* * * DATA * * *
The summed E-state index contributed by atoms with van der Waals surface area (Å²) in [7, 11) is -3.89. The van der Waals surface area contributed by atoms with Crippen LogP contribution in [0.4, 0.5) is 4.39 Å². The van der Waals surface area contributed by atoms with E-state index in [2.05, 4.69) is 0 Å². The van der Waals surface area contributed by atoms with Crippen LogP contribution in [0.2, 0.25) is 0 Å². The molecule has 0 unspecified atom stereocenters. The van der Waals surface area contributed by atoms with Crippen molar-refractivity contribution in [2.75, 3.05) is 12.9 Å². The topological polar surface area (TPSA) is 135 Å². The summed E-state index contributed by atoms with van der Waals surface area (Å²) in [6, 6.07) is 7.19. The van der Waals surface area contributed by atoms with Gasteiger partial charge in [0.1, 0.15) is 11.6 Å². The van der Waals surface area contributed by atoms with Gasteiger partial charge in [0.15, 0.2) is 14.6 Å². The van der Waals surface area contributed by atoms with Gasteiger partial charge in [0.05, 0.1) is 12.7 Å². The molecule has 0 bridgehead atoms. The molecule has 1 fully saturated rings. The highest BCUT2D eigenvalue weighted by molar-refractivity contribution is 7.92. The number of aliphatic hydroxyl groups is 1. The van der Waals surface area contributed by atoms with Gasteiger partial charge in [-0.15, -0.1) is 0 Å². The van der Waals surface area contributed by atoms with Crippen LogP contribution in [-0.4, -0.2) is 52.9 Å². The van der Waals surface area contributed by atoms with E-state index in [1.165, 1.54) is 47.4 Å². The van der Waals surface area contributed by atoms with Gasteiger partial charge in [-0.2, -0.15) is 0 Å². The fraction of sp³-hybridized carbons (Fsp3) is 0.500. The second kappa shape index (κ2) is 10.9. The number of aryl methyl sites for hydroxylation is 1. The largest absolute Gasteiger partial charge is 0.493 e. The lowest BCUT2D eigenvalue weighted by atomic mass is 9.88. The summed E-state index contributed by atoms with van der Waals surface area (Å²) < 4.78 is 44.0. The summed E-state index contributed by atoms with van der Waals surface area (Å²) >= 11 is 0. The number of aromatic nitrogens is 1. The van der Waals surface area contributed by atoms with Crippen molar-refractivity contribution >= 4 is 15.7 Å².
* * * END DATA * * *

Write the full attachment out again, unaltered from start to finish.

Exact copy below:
The summed E-state index contributed by atoms with van der Waals surface area (Å²) in [7, 11) is -3.89. The van der Waals surface area contributed by atoms with Crippen LogP contribution in [0.4, 0.5) is 4.39 Å². The van der Waals surface area contributed by atoms with E-state index in [2.05, 4.69) is 0 Å². The van der Waals surface area contributed by atoms with Crippen LogP contribution in [0.2, 0.25) is 0 Å². The molecule has 0 unspecified atom stereocenters. The van der Waals surface area contributed by atoms with Crippen molar-refractivity contribution in [2.75, 3.05) is 12.9 Å². The topological polar surface area (TPSA) is 135 Å². The summed E-state index contributed by atoms with van der Waals surface area (Å²) in [6, 6.07) is 7.19. The van der Waals surface area contributed by atoms with Gasteiger partial charge in [0.1, 0.15) is 11.6 Å². The van der Waals surface area contributed by atoms with Gasteiger partial charge in [0.15, 0.2) is 14.6 Å². The van der Waals surface area contributed by atoms with Gasteiger partial charge in [0.05, 0.1) is 12.7 Å². The molecule has 0 bridgehead atoms. The molecule has 1 fully saturated rings. The highest BCUT2D eigenvalue weighted by molar-refractivity contribution is 7.92. The number of aliphatic hydroxyl groups is 1. The van der Waals surface area contributed by atoms with Gasteiger partial charge in [-0.15, -0.1) is 0 Å². The van der Waals surface area contributed by atoms with Crippen LogP contribution in [-0.4, -0.2) is 52.9 Å². The van der Waals surface area contributed by atoms with E-state index in [1.165, 1.54) is 47.4 Å². The van der Waals surface area contributed by atoms with Gasteiger partial charge in [-0.2, -0.15) is 0 Å². The fraction of sp³-hybridized carbons (Fsp3) is 0.500. The second kappa shape index (κ2) is 10.9. The number of aryl methyl sites for hydroxylation is 1. The largest absolute Gasteiger partial charge is 0.493 e. The lowest BCUT2D eigenvalue weighted by atomic mass is 9.88. The summed E-state index contributed by atoms with van der Waals surface area (Å²) < 4.78 is 44.0. The summed E-state index contributed by atoms with van der Waals surface area (Å²) >= 11 is 0. The number of aromatic nitrogens is 1. The van der Waals surface area contributed by atoms with Crippen molar-refractivity contribution >= 4 is 15.7 Å².